Edwin’s experience of professional running further stressed the importance of economic factors in the choice to pursue athletic success. Having spent seven years running professionally in Iten and Eldoret, Edwin estimated that he usually runs two marathons, three half-marathons, and three 10ks per year in local races, and on average he made between 15,000 and 20,000 Kenyan shillings (about $150 to $200) per race depending on his performance. His estimated income of about $1,050 to $1,400 per year from professional running roughly matches the GNI (gross national income) per capita of Kenya, which was $1,290 in 2014, the most recent year for data from the World Bank. Although he is making about the same as the average Kenyan, he has not achieved the economic success enjoyed by elite runners for all the sacrifices he has made. His income is also unreliable. If he becomes injured and cannot race, his income immediately falls. Edwin came to Iten from a village about forty kilometers away from Iten, and he visits home twice a month, and he is unsure when he will stop running professionally. “It all depends on sponsorship,” he said when explaining what influences his decision to keep running. To receive a sponsorship, however, would require Edwin to run elite times and stand out from the crowds of other runners at Kamariny. Besides being a sign of athletic excellence, a sponsorship with a brand would also bring a significant increase in income from the prize money won at local races. In my conversations with more of the runners in Iten, I increasingly came to see that the dream of being a champion has more to do with economic pressures than an abstract desire for excellence.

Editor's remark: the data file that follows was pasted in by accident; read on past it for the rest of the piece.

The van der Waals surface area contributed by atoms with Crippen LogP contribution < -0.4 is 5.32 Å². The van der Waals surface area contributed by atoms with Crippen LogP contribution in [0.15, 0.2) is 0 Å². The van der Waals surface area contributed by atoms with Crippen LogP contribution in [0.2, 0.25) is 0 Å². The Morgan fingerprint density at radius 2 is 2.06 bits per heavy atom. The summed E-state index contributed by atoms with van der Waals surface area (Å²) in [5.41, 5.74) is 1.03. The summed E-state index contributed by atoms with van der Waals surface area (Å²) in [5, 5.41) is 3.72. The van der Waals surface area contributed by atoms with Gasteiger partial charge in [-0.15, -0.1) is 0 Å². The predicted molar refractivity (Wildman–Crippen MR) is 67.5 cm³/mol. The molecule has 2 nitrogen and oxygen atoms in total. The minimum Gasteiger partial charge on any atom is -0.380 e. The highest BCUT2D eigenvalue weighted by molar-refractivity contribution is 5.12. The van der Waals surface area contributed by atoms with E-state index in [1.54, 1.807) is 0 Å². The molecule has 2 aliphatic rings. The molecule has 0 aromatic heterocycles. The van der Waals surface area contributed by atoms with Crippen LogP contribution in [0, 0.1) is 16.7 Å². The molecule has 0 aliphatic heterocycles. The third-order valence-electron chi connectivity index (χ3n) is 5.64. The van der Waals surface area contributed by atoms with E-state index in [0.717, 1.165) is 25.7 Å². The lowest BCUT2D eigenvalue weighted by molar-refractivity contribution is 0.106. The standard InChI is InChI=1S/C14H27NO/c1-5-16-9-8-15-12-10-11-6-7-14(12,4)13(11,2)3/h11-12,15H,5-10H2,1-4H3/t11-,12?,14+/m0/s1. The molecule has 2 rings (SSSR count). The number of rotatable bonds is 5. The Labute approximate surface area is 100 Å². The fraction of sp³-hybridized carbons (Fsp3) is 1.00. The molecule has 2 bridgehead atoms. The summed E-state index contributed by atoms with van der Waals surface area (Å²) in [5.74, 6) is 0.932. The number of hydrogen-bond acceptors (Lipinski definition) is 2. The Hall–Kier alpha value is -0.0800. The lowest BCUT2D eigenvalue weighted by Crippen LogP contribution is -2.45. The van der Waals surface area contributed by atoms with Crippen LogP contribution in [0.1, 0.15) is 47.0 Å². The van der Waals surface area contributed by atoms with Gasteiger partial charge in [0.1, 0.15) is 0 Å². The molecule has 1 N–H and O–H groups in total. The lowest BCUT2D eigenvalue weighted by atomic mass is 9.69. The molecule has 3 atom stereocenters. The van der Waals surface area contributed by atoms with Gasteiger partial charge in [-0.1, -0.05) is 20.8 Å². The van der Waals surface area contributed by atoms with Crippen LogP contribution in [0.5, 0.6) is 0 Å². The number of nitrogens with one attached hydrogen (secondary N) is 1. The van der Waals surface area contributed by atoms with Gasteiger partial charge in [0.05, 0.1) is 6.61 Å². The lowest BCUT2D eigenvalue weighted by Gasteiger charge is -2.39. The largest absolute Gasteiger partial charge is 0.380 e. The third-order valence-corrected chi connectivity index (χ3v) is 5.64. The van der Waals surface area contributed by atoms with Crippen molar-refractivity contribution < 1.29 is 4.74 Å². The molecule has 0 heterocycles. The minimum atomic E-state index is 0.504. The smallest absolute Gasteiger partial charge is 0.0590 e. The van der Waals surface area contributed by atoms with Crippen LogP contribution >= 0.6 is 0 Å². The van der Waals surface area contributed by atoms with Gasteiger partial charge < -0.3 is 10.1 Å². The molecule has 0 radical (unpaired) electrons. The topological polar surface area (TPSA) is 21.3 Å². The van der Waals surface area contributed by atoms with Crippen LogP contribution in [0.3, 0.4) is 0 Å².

Charles: Training a New Generation